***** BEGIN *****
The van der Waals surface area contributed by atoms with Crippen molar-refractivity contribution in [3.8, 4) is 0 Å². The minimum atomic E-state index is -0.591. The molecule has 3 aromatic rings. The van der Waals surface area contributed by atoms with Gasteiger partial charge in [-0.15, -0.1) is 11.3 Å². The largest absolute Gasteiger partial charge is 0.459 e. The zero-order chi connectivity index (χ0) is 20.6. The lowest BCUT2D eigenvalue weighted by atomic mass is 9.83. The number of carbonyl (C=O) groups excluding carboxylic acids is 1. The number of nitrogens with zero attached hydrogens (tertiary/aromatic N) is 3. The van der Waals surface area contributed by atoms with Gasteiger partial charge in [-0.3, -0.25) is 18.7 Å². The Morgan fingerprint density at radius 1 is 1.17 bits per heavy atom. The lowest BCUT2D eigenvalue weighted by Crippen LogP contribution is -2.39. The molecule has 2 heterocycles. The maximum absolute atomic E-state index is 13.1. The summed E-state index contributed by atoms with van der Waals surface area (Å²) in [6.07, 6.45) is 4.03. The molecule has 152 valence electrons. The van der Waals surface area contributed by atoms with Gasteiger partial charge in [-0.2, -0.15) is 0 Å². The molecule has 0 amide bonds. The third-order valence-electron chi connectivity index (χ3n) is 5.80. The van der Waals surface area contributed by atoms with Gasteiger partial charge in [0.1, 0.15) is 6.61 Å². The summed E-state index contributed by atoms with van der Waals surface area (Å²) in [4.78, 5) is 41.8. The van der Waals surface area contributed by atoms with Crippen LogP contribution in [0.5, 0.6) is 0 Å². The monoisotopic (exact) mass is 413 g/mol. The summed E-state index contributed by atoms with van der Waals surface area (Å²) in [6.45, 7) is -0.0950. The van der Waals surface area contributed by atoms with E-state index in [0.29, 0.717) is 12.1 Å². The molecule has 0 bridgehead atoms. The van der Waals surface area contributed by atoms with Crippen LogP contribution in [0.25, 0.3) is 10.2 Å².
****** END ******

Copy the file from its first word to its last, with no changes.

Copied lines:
The van der Waals surface area contributed by atoms with Crippen molar-refractivity contribution in [3.8, 4) is 0 Å². The minimum atomic E-state index is -0.591. The molecule has 3 aromatic rings. The van der Waals surface area contributed by atoms with Gasteiger partial charge in [-0.15, -0.1) is 11.3 Å². The largest absolute Gasteiger partial charge is 0.459 e. The zero-order chi connectivity index (χ0) is 20.6. The lowest BCUT2D eigenvalue weighted by atomic mass is 9.83. The number of carbonyl (C=O) groups excluding carboxylic acids is 1. The number of nitrogens with zero attached hydrogens (tertiary/aromatic N) is 3. The van der Waals surface area contributed by atoms with Gasteiger partial charge in [-0.3, -0.25) is 18.7 Å². The Morgan fingerprint density at radius 1 is 1.17 bits per heavy atom. The lowest BCUT2D eigenvalue weighted by Crippen LogP contribution is -2.39. The molecule has 2 heterocycles. The maximum absolute atomic E-state index is 13.1. The summed E-state index contributed by atoms with van der Waals surface area (Å²) in [6.07, 6.45) is 4.03. The molecule has 152 valence electrons. The van der Waals surface area contributed by atoms with Gasteiger partial charge in [-0.2, -0.15) is 0 Å². The molecule has 0 amide bonds. The third-order valence-electron chi connectivity index (χ3n) is 5.80. The van der Waals surface area contributed by atoms with Gasteiger partial charge in [0.1, 0.15) is 6.61 Å². The summed E-state index contributed by atoms with van der Waals surface area (Å²) in [4.78, 5) is 41.8. The van der Waals surface area contributed by atoms with Crippen LogP contribution in [0.5, 0.6) is 0 Å². The monoisotopic (exact) mass is 413 g/mol. The summed E-state index contributed by atoms with van der Waals surface area (Å²) in [6.45, 7) is -0.0950. The van der Waals surface area contributed by atoms with E-state index in [0.29, 0.717) is 12.1 Å². The molecule has 0 bridgehead atoms. The van der Waals surface area contributed by atoms with Crippen LogP contribution in [0.25, 0.3) is 10.2 Å².